Proceedings of the Standing Senate Committee on
Human Rights

Issue 3 - Evidence, March 3, 2008


OTTAWA, Monday, March 3, 2008

The Standing Senate Committee on Human Rights, to which was referred Bill C-42, An Act to amend the Museums Act and to make consequential amendments to others Acts, met this day at 4:58 p.m. to give consideration to the bill.

Jessica Richardson, Clerk of the Committee: Honourable senators, I see a quorum. As clerk of your committee, it is my duty to inform you of the unavoidable absence of the chair and the deputy chair. I must therefore preside over the election of an acting chair for the committee's consideration of Bill C-42. I am now ready to receive a motion to that effect.

Senator Cowan: I move that Senator Munson be acting chair of the committee.

Ms. Richardson: Is the committee agreed?

Hon. Senators: Agreed.

Senator Jim Munson (Acting Chair) in the chair.

The Acting Chair: I am pleased to introduce the witnesses from Canadian Heritage who are here to discuss Bill C-42, to amend the Museums Act and to make consequential amendments to other acts.

The witnesses are Lyn Elliot Sherwood, Executive Director, Heritage Group, Canadian Heritage; Patrick O'Reilly, Director, Implementation Strategy, Canadian Museum for Human Rights, Heritage Group; and Rina Pantalony, Legal Counsel, Canadian Heritage.

The primary purpose of Bill C-42 is to create a new national museum for human rights. It is to be called the Canadian Museum for Human Rights. As provided by clause 1 through clause 4 of the bill, it will be established as an independent Crown corporation through amendments to the Museums Act.

The remaining clauses of the bill amend acts that are related to the proper functioning of a Crown corporation. For example, the bill amends the Financial Administration Act to provide for federal funding, as well as both the Access to Information Act and the Privacy Act to exclude museum material from their jurisdiction. The bill adds the Canadian Museum for Human Rights to the list of federal entities that receive funding for property taxes owed to municipalities due to ownership of real property.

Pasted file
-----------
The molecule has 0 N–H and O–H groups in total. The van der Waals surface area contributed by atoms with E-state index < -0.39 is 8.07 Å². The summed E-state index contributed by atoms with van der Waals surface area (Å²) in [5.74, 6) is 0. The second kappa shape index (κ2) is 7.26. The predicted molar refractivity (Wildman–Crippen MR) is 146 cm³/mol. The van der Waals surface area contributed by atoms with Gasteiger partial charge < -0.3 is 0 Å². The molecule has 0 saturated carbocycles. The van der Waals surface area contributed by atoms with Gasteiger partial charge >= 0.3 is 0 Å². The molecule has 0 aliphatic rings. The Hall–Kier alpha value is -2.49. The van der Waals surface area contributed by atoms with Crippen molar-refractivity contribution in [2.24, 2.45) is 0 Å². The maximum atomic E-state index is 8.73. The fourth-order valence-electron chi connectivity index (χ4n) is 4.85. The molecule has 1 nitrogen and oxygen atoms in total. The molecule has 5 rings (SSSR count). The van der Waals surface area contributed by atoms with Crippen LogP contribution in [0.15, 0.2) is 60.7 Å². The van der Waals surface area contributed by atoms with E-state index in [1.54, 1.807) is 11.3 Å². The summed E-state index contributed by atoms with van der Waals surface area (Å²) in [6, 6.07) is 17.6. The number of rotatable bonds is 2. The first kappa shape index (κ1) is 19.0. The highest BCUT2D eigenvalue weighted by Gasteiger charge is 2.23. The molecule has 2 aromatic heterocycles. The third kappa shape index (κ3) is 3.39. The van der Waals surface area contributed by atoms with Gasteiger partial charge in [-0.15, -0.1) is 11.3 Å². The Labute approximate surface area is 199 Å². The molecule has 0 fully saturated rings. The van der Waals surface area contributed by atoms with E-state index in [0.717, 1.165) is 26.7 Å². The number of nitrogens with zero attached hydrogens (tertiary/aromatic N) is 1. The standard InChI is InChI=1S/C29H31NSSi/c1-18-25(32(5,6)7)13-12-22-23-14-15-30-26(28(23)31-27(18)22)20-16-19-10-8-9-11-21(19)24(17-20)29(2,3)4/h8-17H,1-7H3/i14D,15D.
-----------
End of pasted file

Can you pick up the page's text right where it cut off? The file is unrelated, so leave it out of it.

Other acts related to the payment of employees of Crown corporations and their pensions are also amended.

We have three witnesses before us. Who would like to begin?

Lyn Elliot Sherwood, Executive Director, Heritage Group, Canadian Heritage: You should all have a copy of my presentation. I will go through this quickly. I believe the chair has summarized the bill. I will be repeating some of that, and, at the chair's discretion, I will be happy to answer any questions that you may have with the assistance of my colleagues.

In April, 2007, the government announced it had reached an agreement to establish the Canadian Museum for Human Rights, CMHR, as a national museum. That means that it would be established as a federal Crown corporation under the Museums Act. That agreement included commitments of financial and other contributions from the Province of Manitoba, the City of Winnipeg, Friends of the Canadian Museum for Human Rights Inc. and Forks Renewal Corporation, FRC, totalling $165 million toward the construction and fit-up of the museum, as well as for the land at The Forks in Winnipeg as a building site. The federal government will contribute $100 million toward the construction and fit-up of the museum and provide ongoing operating support.

The principles of this agreement during negotiation were very important to us. We wanted it to be clear that this was to be a federal undertaking on the same basis as all other national museums. Therefore, its first principle is that its creation would be subject to parliamentary approval. This, of course, is why we are all gathered here today. The second principle is that, as a Crown corporation, it would have the same status and governance as the four existing national museums. I do want to stress that, although there are extremely generous contributions from the other partners, this is a federal undertaking and not a public-private partnership.

The future board of trustees of this Crown corporation will be responsible for decisions on the building design, the programming vision and the content for the museum. It may draw on work that has been done previously by the foundation, but it is not bound in any way by that work. We have also established as a principle that the budget to build and fit-up the museum, including the development of the exhibitions, will be capped at $265 million, the money on the table from all the parties.